Final Fantasy Anthology
This winter, Square EA will be bringing out Final Fantasy Anthology, the awesome compilation that will include Final Fantasy V (never before seen in the U.S.) and VI (seen here as Final Fantasy III). The two games will remain faithful to the original Super Fami/SNES versions, except for newly added CG sequences.
So why isn't FF IV (the U.S. FF II) included, like it is in Final Fantasy Collection over in Japan? According to Square
Download Final Fantasy Anthology
- PC compatible
- Operating systems: Windows 10/Windows 8/Windows 7/2000/Vista/WinXP
First, let's get this out of the way: Final Fantasy Anthology is a compilation of Final Fantasy V (a Super Famicom game that was never brought over to the U.S.), Final Fantasy VI (seen here on the Super Nintendo as Final Fantasy III) and a music CD with tunes from both titles. Final Fantasy IV (seen in the U.S. as Final Fantasy II on the SNES) isn't being rereleased here (see issue #120 to see why), even though it was brought out for the PS in the Japanese Final Fantasy Collection.
Are you confused? Well dummy, it's not that hard to figure out, but just realize this: Final Fantasy V is considered by many, including many EGM staffers, to be the finest chapter in the series, and Final Fantasy VI is considered by many to be the second finest chapter in the series (as FFIII, it ranked #9 on our Top 100 Best Games of All Time list, EGM #100). The two games in this anthology are faithful ports of the 16-Bit classics, with a few new features like full-motion video and an art gallery (for FFVI). But don't be under the impression that these are two crusty games that can't hold their own against the polygon might of FFVI I or FFVIII. Each of these titles has a unique game system used for developing characters. FFV has the infamous "Job System" (seen in a different form in Final Fantasy Tactics) that allows you to customize your party completely. In fact, the four reviewers all ended up with different character classes (all with different skills) by the end of the game (this is rather common with FFV...everyone ends up developing his or her own people differently). FFVI takes a different approach with totally individual characters who each have radically different skills (from Sabin's Street Fighter-style moves to Setzers's Slot Machine attacks) which you do not customize. Either way, it's a helluva lot of fun.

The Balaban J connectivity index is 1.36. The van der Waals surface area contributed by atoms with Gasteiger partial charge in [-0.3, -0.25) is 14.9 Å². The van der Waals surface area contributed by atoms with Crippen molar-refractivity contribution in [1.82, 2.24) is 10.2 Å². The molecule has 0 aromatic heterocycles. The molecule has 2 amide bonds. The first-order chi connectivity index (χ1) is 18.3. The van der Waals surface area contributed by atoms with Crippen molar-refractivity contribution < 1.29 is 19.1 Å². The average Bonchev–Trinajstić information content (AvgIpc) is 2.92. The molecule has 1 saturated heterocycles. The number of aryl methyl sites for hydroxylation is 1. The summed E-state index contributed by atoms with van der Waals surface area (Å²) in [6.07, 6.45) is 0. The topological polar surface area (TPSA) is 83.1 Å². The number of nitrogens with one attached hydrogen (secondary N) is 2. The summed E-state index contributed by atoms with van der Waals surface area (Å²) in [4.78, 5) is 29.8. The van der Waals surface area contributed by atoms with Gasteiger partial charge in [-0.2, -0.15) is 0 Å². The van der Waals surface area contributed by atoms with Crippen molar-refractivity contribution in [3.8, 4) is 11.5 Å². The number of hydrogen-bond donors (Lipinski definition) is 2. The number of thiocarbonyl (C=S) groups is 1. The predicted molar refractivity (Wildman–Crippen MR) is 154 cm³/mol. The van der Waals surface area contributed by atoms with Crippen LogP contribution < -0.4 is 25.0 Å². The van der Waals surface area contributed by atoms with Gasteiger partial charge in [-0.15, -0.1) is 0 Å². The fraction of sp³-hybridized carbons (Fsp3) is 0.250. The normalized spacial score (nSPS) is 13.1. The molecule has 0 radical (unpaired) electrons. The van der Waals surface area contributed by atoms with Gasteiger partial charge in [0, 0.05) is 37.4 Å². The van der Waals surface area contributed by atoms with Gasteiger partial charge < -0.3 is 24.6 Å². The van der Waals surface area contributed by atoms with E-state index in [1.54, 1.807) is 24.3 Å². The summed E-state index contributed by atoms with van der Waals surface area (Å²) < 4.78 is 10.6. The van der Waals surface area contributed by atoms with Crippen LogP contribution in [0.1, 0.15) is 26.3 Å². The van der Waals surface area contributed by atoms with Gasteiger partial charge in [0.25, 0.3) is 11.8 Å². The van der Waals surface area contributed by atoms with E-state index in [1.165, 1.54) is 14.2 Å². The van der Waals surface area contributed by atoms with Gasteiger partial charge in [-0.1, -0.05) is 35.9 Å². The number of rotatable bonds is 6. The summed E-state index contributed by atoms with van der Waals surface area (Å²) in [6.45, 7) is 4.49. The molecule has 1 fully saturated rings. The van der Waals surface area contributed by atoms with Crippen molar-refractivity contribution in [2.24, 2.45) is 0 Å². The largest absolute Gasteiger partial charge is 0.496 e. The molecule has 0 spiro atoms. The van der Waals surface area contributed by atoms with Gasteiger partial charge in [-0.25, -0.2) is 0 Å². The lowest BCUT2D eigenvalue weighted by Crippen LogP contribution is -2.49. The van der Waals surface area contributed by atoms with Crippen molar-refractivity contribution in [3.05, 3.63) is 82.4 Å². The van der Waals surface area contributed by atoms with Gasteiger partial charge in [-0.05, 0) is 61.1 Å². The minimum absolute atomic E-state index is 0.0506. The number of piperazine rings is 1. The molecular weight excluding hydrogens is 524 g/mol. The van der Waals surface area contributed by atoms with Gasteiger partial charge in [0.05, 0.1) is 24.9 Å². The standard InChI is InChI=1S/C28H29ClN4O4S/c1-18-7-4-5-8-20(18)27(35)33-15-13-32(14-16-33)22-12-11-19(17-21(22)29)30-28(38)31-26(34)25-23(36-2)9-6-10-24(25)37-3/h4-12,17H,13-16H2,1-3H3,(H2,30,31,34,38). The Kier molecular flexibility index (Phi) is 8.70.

For a moment, forget the polygons, fancy lighting effects and minute long summoning spells. Let's go back to the old school, where visual splendor took a back seat to awesome gameplay. Let's go back to Final Fantasy V and VI, the two best games in the series. Now, if you're so keen on graphics that you can't enjoy games that don't look good (you know who you are), you won't dig these two. They're 16-Bit games, and outside of the new CG scenes, they still look it. But if you don't mind the retro look, PLEASE check out these two epic RPGs. Most of you already know, FFVI (FFIII) kicks enough ass on its own. The characters are fantastic with their unique skills and powers, and the music, story line and just about everything else are unforgettable. But what about FFV, that legendary Super Famicom RPG you always heard about but never got to play? FFV is most Final Fantasy aficionados' favorite chapter for this one reason: the fantastic job system. This engine gives you unprecedented control over what your characters turn out to be. You can create Geomancers, Thieves, Monks, Ninjas, Knights, Time Mages, Hunters, Chemists and so on and so on...and you can combine different abilities with these jobs for even more customizable goodness! These two games are two of the best. Give them a try if you haven't already.
Final Fantasy Anthology is the perfect package for those that missed the train nearly a decade ago. With people's interest in FF at an all-time peak, it makes a lot of sense for Square to release a retrospective at this point. I'm not sure why the U.S. Anthology has a soundtrack instead of FFIV, but you need to buy this game Just to get FFV, a game many still insist is the best of the series. You have got to see these gorgeous FMV sequences. Yum!
RPG fans weaned on Final Fantasy VII and FFVI11 may look at these old games' crude visuals and wonder what all the fuss is about. Trust me: These classics are every bit as enjoyable as the new stuff. FFV stands out for its rich variety of characters and rewarding story. FFVI is worth playing just for its deep character-development system. In no other game have I had this much fun building my characters and tinkering with their abilities.
When the new CG opening to Final Fantasy VI came on, my heart began beating faster, and memories of the 60+ hours I spent on that game a few years ago returned. Although both games have some load time and there's slight slowdown not in the originals, they're still as fun to play today as they were all those years ago. I'd never played FFV, but it's nice to have an English version of it to play through. A great collection and a must-buy for true fans.